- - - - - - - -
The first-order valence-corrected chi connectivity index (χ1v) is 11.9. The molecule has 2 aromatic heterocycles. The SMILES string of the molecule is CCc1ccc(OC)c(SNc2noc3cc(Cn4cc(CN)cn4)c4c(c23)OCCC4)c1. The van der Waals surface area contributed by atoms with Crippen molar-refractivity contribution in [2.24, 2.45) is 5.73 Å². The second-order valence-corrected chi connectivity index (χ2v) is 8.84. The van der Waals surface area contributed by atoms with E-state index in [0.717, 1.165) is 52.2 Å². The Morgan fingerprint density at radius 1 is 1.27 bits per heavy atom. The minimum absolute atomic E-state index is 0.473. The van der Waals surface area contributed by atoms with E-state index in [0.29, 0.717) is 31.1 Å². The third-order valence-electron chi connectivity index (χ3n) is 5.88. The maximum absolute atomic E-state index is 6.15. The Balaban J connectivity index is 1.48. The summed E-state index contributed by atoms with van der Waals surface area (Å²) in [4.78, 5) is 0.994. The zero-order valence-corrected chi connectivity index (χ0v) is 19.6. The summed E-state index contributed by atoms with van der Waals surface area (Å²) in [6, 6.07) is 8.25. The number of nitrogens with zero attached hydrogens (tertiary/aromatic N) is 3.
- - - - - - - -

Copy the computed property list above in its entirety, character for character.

The first-order valence-corrected chi connectivity index (χ1v) is 11.9. The molecule has 2 aromatic heterocycles. The SMILES string of the molecule is CCc1ccc(OC)c(SNc2noc3cc(Cn4cc(CN)cn4)c4c(c23)OCCC4)c1. The van der Waals surface area contributed by atoms with Crippen molar-refractivity contribution in [2.24, 2.45) is 5.73 Å². The second-order valence-corrected chi connectivity index (χ2v) is 8.84. The van der Waals surface area contributed by atoms with E-state index in [0.717, 1.165) is 52.2 Å². The Morgan fingerprint density at radius 1 is 1.27 bits per heavy atom. The minimum absolute atomic E-state index is 0.473. The van der Waals surface area contributed by atoms with E-state index in [0.29, 0.717) is 31.1 Å². The third-order valence-electron chi connectivity index (χ3n) is 5.88. The maximum absolute atomic E-state index is 6.15. The Balaban J connectivity index is 1.48. The summed E-state index contributed by atoms with van der Waals surface area (Å²) in [4.78, 5) is 0.994. The zero-order valence-corrected chi connectivity index (χ0v) is 19.6. The summed E-state index contributed by atoms with van der Waals surface area (Å²) in [6, 6.07) is 8.25. The number of nitrogens with zero attached hydrogens (tertiary/aromatic N) is 3.